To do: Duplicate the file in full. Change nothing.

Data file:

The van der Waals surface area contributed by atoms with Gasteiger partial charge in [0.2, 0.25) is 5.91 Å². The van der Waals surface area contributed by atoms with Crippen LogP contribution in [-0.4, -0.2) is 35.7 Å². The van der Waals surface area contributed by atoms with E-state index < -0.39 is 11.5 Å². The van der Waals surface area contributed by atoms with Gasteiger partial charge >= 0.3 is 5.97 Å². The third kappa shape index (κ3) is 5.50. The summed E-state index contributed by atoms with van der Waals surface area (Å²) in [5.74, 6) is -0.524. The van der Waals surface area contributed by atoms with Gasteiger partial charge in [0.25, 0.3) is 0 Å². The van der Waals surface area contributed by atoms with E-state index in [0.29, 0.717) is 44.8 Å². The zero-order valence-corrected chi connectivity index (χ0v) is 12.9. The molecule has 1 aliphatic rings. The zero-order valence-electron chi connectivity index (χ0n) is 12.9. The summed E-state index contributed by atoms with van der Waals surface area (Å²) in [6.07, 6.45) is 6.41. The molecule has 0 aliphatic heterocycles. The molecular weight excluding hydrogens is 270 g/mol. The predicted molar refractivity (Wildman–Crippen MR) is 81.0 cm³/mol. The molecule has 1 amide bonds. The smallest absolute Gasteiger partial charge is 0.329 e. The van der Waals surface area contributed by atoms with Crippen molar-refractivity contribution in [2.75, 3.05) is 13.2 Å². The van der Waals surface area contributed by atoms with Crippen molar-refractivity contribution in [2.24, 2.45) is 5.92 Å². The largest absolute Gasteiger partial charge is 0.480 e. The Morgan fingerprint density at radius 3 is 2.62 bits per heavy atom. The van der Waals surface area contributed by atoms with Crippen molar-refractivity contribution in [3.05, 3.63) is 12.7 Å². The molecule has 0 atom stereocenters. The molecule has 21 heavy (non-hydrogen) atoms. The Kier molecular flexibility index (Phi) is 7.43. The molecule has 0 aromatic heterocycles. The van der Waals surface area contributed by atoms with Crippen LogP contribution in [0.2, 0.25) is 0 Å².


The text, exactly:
The van der Waals surface area contributed by atoms with Gasteiger partial charge in [0.2, 0.25) is 5.91 Å². The van der Waals surface area contributed by atoms with Crippen LogP contribution in [-0.4, -0.2) is 35.7 Å². The van der Waals surface area contributed by atoms with E-state index < -0.39 is 11.5 Å². The van der Waals surface area contributed by atoms with Gasteiger partial charge >= 0.3 is 5.97 Å². The third kappa shape index (κ3) is 5.50. The summed E-state index contributed by atoms with van der Waals surface area (Å²) in [5.74, 6) is -0.524. The van der Waals surface area contributed by atoms with Gasteiger partial charge in [0.25, 0.3) is 0 Å². The van der Waals surface area contributed by atoms with E-state index in [0.29, 0.717) is 44.8 Å². The zero-order valence-corrected chi connectivity index (χ0v) is 12.9. The molecule has 1 aliphatic rings. The zero-order valence-electron chi connectivity index (χ0n) is 12.9. The summed E-state index contributed by atoms with van der Waals surface area (Å²) in [6.07, 6.45) is 6.41. The molecule has 0 aliphatic heterocycles. The molecular weight excluding hydrogens is 270 g/mol. The predicted molar refractivity (Wildman–Crippen MR) is 81.0 cm³/mol. The molecule has 1 amide bonds. The smallest absolute Gasteiger partial charge is 0.329 e. The van der Waals surface area contributed by atoms with Crippen molar-refractivity contribution in [2.75, 3.05) is 13.2 Å². The van der Waals surface area contributed by atoms with Crippen molar-refractivity contribution in [2.24, 2.45) is 5.92 Å². The largest absolute Gasteiger partial charge is 0.480 e. The Morgan fingerprint density at radius 3 is 2.62 bits per heavy atom. The van der Waals surface area contributed by atoms with Crippen molar-refractivity contribution in [3.05, 3.63) is 12.7 Å². The molecule has 0 atom stereocenters. The molecule has 21 heavy (non-hydrogen) atoms. The Kier molecular flexibility index (Phi) is 7.43. The molecule has 0 aromatic heterocycles. The van der Waals surface area contributed by atoms with Crippen LogP contribution in [0.2, 0.25) is 0 Å².